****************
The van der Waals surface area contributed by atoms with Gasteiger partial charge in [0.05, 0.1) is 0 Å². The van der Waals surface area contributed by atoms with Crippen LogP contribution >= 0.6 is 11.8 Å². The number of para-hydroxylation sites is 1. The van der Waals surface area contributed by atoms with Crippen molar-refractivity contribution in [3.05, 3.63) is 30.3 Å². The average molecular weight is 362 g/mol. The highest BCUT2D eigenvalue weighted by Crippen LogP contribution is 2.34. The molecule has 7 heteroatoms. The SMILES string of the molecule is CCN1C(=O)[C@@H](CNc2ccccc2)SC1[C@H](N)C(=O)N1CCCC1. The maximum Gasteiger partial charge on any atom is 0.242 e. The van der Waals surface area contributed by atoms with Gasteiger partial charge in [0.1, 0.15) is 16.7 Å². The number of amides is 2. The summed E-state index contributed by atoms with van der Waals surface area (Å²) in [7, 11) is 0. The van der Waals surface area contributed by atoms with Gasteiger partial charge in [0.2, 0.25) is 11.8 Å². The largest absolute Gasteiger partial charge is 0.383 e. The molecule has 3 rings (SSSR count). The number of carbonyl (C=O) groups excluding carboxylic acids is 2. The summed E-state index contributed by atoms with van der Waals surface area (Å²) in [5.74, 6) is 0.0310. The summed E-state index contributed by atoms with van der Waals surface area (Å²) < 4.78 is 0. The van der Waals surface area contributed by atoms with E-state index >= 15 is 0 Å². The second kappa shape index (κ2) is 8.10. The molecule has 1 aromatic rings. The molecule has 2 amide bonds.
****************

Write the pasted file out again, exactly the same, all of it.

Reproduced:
The van der Waals surface area contributed by atoms with Gasteiger partial charge in [0.05, 0.1) is 0 Å². The van der Waals surface area contributed by atoms with Crippen LogP contribution >= 0.6 is 11.8 Å². The number of para-hydroxylation sites is 1. The van der Waals surface area contributed by atoms with Crippen molar-refractivity contribution in [3.05, 3.63) is 30.3 Å². The average molecular weight is 362 g/mol. The highest BCUT2D eigenvalue weighted by Crippen LogP contribution is 2.34. The molecule has 7 heteroatoms. The SMILES string of the molecule is CCN1C(=O)[C@@H](CNc2ccccc2)SC1[C@H](N)C(=O)N1CCCC1. The maximum Gasteiger partial charge on any atom is 0.242 e. The van der Waals surface area contributed by atoms with Gasteiger partial charge in [0.1, 0.15) is 16.7 Å². The number of amides is 2. The summed E-state index contributed by atoms with van der Waals surface area (Å²) in [7, 11) is 0. The van der Waals surface area contributed by atoms with Gasteiger partial charge in [0.2, 0.25) is 11.8 Å². The largest absolute Gasteiger partial charge is 0.383 e. The molecule has 3 rings (SSSR count). The number of carbonyl (C=O) groups excluding carboxylic acids is 2. The summed E-state index contributed by atoms with van der Waals surface area (Å²) in [5.74, 6) is 0.0310. The summed E-state index contributed by atoms with van der Waals surface area (Å²) < 4.78 is 0. The van der Waals surface area contributed by atoms with E-state index >= 15 is 0 Å². The second kappa shape index (κ2) is 8.10. The molecule has 1 aromatic rings. The molecule has 2 amide bonds.